...we were required to prepare a test-like question from the preceding weeks material...we learned about the types of questions and of possible answers that are commonly used which enabled me to approach the course material in a different role...
[Participant 8] really enhanced how I tackle questions and how I think when answering questions...
[Participant 14]
...we got to understand how the examiner thinks; this is a good skill that is useful for us to have when revising the required content prior taking any one exam...
[Participant 15]
Theme 3: Long-term Benefits

This theme included text fragments that referred to the gains that the students expected to materialize over time from this experience (eg, critical thinking and clinical reasoning):

...this process gave me the opportunity to change my learning create a question, one needs to approach the topic differently; this reinforces one’s understanding of the topic and equips the students with transferable skills...
[Participant 8]
...pathology clinical are really essential and shade huge light on the grey area that connect the aetiology/pathology to clinical manifestation...
[Participant 14]
...I learned how to figure-out what to focus on, what the important parts of any lecture is...I think it was great; it gave us insight as to what the actual assessment will be like and helped prepare us for the In-Course Assessment...
[Participant 24] question writing skills, which require ample of critical thinking and problem-solving skills, improved since I had to formulate questions that were advanced...this all was so beneficial to my learning...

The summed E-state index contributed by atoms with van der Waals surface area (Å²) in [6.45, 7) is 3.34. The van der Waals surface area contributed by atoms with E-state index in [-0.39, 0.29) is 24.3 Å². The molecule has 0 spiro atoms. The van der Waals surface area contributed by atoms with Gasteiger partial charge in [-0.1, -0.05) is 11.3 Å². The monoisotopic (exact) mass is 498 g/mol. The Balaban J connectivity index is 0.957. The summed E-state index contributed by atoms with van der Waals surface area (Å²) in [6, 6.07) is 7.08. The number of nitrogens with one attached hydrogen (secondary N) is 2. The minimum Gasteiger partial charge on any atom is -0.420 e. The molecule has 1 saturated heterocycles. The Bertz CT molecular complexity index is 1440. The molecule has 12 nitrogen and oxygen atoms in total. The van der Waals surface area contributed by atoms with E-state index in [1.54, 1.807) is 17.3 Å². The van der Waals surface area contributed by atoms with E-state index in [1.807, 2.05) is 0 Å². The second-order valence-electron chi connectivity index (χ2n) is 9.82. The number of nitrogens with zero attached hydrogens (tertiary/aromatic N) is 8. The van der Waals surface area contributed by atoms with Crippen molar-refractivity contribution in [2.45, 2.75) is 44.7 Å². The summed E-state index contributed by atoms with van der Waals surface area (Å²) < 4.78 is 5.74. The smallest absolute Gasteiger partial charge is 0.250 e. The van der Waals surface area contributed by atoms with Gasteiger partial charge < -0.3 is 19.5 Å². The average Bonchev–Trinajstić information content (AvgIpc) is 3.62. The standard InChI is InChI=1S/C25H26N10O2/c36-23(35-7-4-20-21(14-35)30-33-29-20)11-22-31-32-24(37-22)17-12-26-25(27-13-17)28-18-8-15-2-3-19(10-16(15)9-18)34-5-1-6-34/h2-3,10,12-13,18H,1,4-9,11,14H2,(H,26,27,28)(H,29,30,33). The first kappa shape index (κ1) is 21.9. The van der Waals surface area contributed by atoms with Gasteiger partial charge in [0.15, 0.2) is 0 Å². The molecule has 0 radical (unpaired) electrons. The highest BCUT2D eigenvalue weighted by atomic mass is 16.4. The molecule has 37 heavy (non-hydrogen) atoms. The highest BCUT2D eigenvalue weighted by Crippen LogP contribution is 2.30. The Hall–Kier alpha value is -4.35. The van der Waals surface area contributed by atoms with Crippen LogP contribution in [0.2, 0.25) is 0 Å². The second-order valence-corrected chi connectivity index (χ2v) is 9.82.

[Participant 27]

Data Integration

The convergence of the quantitative and qualitative data resulting in the meta-inferences is shown in Table 3. Quantitative inputs derived from Textbox 1 and Table 1 were mapped to themes 1 to 3 of the qualitative data as the perceptions of ease and impact on the individual and the group. The meta-inferences were characterized as strengths, weaknesses, challenges, and opportunities, which provide an opportunity to consolidate and build on gains and remedy weaknesses in innovation. The identified strengths of the educational intervention were well matched in the quantitative and qualitative perceptions of the students, except for the interesting qualitative description that learning through assessment was more enjoyable as the exercise had a gamification aspect. However, weaknesses were entirely identified in qualitative responses and not through quantitative scores, such as time management and disruptive peer dynamics. Among the perceived challenges and opportunities, qualitative inputs provided additional insights that enhanced available quantitative data, such as the novelty of the experience. Overall, the qualitative data lend themselves to actionable evidence, which considerably enhances the conclusions of the study.

Table 3. Joint display: output of integrating quantitative data with qualitative data.
Quantitative (Textbox 1 and Table 2a)Meta-inferencesQualitative (themes 1-3)

Questions 1-2, 6, and 9-10: agree to strongly agreeStrengths
  • Simple and easy to make
  • Revision of content
  • Examination-taking skills
  • No stress to score
  • Peer reinforcement
  • Stratification and sequencing of learning
  • Gamification
The qualitative method provides insights not revealed by quantitative surveybWeaknesses
  • Time consuming (but manageable in the time provided)b
  • Repeat questions in groups
  • Unequal participation by peers (teamwork)b
Question 3: neutral to agree; question 4: agree to strongly agree; question 10: agree to strongly agreeChallenges